By Mashe Umaru Gwamna
The Corporate Accountability and Public Participation Africa (CAPPA) , said for the desired impact reduction in consumption and decrease in Non-communicable diseases(NCDs) is key, government must immediately increase tax on Sugar-Sweetened Beverages to a minimum of 20% to the final retail price of SSBs.
CAPPA made the called yesterday at the National Sugar-Sweetened Beverages Tax Coalition’s Press Briefing , yesterday in Abuja, advocating that the 10% tax needed to be upwards from N10 to 20% percent has become very important.
The CAPPA boss recalled that federal government moved to reduce the overconsumption of SugarSweetened Beverages which have links to cancer, obesity, diabetes, and other non-communicable diseases (NCDs), and imposed a N10/Litre Excise Duty on SSBs in 2021.
He however, noted that a N10/Litre Excise Duty on SSBs is insignificant and may never have the desired impact on consumption rate and by extension the nation’s healthcare sector, stressing that for any meaningful impact to be achieved, the tax must be immediately increased to a minimum of 20% of the final retail price of SSBs products.
According to him, government must n ot succumb to the blackmail of the producers of SSBs, instead, the they should begin a legislative process for the sustainability of the tax, that will be adjustable for inflation with provisions on earmarking, stressing that government’s role of protecting the populace remains sacrosanct and the current government must honor this social contract with the people.
Oluwafemi also urged government to ensure that other SSBs not captured in the current tax regime are all included, and in good faith begin to account for the taxes collected showing a breakdown of how it has been expended.
“As a coalition that has consulted across regions of the country, we state unequivocally that: The current #10/litre is insignificant, it has been absorbed by the industry.
“For the desired impact of reduction in consumption and decrease in NCDs, the tax must be immediately increase to a minimum of 20% of the final retail price of SSBs; government must not succumb to the blackmail of the producers of SSBs; Instead, the government should begin a legislative process for the sustainability of the tax, that will be adjustable for inflation with provisions on earmarking; Government’s role of protecting the populace remains sacrosanct and the current government must honor this social contract with the people; The government must ensure that other SSBs not captured in the current tax regime are all included; Government must in good faith begin to account for the taxes collected and a breakdown of how it has been expended” he said.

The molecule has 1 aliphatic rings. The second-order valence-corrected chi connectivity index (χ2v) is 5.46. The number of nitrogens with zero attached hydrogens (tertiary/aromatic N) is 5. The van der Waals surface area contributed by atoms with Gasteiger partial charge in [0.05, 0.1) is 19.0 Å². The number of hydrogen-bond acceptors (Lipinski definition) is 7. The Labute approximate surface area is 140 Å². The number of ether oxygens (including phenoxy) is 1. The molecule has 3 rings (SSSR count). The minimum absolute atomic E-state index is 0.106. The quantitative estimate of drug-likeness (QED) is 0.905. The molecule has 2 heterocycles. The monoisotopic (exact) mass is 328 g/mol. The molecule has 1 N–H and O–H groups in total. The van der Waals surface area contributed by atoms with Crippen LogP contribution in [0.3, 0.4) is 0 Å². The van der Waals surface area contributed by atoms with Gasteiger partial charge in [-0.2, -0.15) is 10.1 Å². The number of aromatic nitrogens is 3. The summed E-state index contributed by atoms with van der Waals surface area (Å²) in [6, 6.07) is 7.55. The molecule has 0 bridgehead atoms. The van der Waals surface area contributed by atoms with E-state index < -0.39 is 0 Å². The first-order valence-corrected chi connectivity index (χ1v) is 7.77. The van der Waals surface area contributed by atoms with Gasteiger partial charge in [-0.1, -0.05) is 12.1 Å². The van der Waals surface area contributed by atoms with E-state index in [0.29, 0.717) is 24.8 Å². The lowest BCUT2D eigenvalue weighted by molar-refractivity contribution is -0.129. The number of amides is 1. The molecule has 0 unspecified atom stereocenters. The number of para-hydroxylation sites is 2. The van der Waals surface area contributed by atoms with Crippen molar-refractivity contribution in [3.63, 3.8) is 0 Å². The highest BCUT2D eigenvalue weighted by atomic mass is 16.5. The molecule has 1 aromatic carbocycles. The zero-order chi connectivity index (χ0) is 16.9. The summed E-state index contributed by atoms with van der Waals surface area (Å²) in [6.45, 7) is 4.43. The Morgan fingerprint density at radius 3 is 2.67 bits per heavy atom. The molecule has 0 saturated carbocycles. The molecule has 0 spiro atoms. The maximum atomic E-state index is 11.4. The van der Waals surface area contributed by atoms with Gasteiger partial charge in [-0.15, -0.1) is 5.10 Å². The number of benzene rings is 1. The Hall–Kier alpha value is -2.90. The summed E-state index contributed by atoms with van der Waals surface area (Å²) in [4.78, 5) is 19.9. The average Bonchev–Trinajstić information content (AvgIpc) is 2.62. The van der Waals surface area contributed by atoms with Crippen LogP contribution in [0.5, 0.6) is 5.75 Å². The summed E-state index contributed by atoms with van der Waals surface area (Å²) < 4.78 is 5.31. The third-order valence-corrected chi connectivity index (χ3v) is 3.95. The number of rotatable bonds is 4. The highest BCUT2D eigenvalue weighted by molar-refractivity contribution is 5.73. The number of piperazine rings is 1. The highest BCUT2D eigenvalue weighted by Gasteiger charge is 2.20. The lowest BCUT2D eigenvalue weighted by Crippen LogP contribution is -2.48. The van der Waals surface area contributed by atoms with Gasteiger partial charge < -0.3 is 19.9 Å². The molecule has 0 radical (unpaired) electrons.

Also speaking, Public Consultant, University College Hospital, University of Ibadan, Dr Francis Fagbule,said excess sugar consumption, especially from SSBs had been consistently linked to the rising trend in noncommunicable diseases.
Fagbule said that these included heart disease, diabetes, and cancers which were key risk factors of morbidity and mortality.
Health consultant, who described taxation as a tool measure, said it would increase the price of SSBs and reduce demand for the products.
“Sugar-sweetened beverages such as soda and soft drinks as well as energy drinks and sweetened water have no nutritional value.
“Effective SSB tax has the potential to promote a shift to consumption of safe drinking water among the people and incentivise non-price industry responses,” he said.
Fagbule said human body required the consumption between five and nine cubes of sugar, adding that 50CL of a soft drink contained 14 cubes which was unhealthy to the body.
Meanwhile, Nigeria Coordinator, Food and Nutrition Programs, Global Health Advocacy Incubator (GHAI), Joy Amafah, said a lot of benefits could be derived from effective taxing of SSBs.
Amafah said this will drive behavioural changes, reduced the rate of which people come down with illnesses related to excess sugar consumption and by extension reduce the burden on the already overburdened healthcare system in the country.